IndiGo by Malou van der Molen

As a blue inkblot the idea slowly grew and after a first encounter with Lipika in January the plan was finally made. Making prints with my own designs in different shades of indigo at a small studio. A wish fulfilled. India > Go!

Lipika linked me to a small block printing workshop in Rajasthan, where they have been practicing the century old block printing technique named dabu, printing with mud. Getting your hands dirty and making! I love it! I have been experimenting with different blocks and layers of blue on top of each other. Every time I wonder, what the result will be. It is only after the final wash that I will know the outcome.

The workshop was like going back in time: between the cooing pigeons, breeding in old boxes with wooden printing blocks from times gone by. Lungs dusty due to sawdust. Jointly coughing to the rhythm of printing with blocks. The self made wooden carts pulled around with wooden stamps and mud cushions. Splashes of blue, red and mud everywhere.

With my ‘temporary’ colleagues we laughed, communicated with thumbs ups’ and checked out pictures on each other’s phones. We used google translate and not understand the weird translations. We drank chai together, me as only woman between all those tough guys.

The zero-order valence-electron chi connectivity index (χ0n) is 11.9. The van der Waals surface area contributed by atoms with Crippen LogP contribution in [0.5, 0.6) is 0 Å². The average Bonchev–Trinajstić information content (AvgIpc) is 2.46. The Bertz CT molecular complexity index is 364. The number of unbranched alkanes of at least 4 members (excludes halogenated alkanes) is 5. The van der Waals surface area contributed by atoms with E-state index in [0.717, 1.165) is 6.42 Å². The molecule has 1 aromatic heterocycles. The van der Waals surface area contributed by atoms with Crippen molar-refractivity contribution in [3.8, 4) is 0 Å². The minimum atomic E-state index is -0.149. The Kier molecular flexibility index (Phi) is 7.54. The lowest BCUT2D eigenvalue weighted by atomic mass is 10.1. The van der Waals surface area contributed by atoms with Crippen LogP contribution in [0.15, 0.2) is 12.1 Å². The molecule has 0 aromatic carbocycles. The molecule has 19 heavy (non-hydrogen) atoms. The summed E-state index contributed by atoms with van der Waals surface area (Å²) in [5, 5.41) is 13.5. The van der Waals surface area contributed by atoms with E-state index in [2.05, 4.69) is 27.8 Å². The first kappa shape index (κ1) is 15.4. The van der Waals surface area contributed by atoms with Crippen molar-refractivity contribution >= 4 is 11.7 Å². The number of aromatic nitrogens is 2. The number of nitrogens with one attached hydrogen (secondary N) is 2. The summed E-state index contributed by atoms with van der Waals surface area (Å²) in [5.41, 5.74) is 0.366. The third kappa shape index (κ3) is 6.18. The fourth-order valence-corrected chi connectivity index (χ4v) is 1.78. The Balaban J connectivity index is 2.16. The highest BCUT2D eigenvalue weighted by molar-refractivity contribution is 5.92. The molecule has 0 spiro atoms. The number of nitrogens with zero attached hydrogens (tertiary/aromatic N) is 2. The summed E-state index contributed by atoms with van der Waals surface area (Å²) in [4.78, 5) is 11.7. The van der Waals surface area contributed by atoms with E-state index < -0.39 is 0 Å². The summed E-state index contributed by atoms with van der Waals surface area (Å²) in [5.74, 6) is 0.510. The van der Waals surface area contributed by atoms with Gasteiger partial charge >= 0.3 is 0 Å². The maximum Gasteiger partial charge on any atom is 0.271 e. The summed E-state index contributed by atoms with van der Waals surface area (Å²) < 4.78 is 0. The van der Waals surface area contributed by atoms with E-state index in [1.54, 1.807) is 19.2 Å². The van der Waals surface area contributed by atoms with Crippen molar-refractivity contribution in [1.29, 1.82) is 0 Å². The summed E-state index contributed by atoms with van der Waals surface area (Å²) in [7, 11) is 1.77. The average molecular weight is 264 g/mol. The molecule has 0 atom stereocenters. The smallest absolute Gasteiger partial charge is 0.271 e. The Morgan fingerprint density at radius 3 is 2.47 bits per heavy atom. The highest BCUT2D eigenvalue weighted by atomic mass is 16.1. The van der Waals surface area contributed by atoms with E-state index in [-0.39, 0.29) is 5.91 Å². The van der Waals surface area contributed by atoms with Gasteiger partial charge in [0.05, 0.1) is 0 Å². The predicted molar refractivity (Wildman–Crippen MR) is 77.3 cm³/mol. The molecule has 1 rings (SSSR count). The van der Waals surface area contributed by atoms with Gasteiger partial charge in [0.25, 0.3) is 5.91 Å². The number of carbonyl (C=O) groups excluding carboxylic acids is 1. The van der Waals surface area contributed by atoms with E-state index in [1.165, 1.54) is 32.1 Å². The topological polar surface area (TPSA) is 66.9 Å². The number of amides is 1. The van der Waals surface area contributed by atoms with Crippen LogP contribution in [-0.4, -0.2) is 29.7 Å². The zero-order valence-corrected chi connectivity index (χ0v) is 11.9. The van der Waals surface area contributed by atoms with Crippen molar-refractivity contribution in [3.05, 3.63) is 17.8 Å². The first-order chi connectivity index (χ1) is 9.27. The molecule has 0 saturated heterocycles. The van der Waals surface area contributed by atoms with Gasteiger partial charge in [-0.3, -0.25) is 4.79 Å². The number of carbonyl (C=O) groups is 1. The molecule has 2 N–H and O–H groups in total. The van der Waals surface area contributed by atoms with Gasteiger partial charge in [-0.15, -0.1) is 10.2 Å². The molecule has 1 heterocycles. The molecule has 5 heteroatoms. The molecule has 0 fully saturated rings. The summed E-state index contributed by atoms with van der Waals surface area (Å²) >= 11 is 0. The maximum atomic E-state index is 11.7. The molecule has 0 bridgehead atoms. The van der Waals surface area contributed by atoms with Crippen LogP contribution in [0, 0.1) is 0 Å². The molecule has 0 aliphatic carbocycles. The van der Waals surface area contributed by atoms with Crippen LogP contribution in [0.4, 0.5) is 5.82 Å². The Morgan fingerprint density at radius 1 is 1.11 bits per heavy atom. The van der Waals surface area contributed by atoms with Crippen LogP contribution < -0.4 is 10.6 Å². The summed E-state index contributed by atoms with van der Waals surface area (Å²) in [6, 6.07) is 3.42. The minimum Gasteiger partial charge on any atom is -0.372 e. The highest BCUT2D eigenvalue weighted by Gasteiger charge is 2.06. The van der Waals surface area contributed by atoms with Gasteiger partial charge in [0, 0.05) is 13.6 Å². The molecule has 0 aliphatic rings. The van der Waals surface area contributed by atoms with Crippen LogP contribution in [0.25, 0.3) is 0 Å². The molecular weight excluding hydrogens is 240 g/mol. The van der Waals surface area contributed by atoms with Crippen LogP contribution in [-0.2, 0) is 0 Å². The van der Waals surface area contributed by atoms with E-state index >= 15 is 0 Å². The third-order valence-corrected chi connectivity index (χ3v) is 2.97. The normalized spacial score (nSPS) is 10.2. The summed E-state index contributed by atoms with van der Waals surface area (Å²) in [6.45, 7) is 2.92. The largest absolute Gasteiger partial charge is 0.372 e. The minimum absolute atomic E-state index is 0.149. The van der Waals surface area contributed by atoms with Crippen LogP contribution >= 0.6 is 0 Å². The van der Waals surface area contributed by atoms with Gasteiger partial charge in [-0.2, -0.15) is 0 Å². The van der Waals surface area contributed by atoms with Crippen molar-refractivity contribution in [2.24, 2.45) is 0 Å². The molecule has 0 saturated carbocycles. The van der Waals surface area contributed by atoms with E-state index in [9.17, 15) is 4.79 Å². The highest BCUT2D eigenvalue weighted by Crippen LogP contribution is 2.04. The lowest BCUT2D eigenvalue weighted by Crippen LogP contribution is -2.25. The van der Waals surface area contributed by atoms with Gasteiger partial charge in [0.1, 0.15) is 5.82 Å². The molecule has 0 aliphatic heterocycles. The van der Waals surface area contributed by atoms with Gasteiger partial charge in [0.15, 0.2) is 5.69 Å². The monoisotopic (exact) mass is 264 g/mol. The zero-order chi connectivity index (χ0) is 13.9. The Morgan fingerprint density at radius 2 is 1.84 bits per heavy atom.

“No Boss, no rules”, Deepak’s words!

The free feeling that you get when you are busy with what you like doing most and when things go as expected. Then I am in my element. I drove through the Rajasthani prairie on my scooter. Unrecognizable wrapped in cloths and helmet, as the locals. Every day I drove to the printing studio, 65 km up and down, more than 1000 km altogether. Every time I was amazed by the many street impressions; groups of men wrapped in woolen blankets, drinking chai around a small fire, mini-trucks loaded with schoolchildren, women with huge brooms sweeping the streets, the shepherds with long sticks and white shirts and trousers, trying to keep their goats together with special sounds, and everywhere cows, dogs, pigs, mice, pigeons and people. 

It is not just working and making new things that made this a special stay. It is especially the insight into Indian culture; the joy, hospitality, helpfulness, but also the resignation or sometimes the laconic view on life which gave me a more relativistic perspective. It will be okay, even if it sometimes does not seem that way.

Next step is to make these products available for a larger audience, so that this blue thread can be continued.

Photo credits: all pictures in this blog post are by Malou van der Molen

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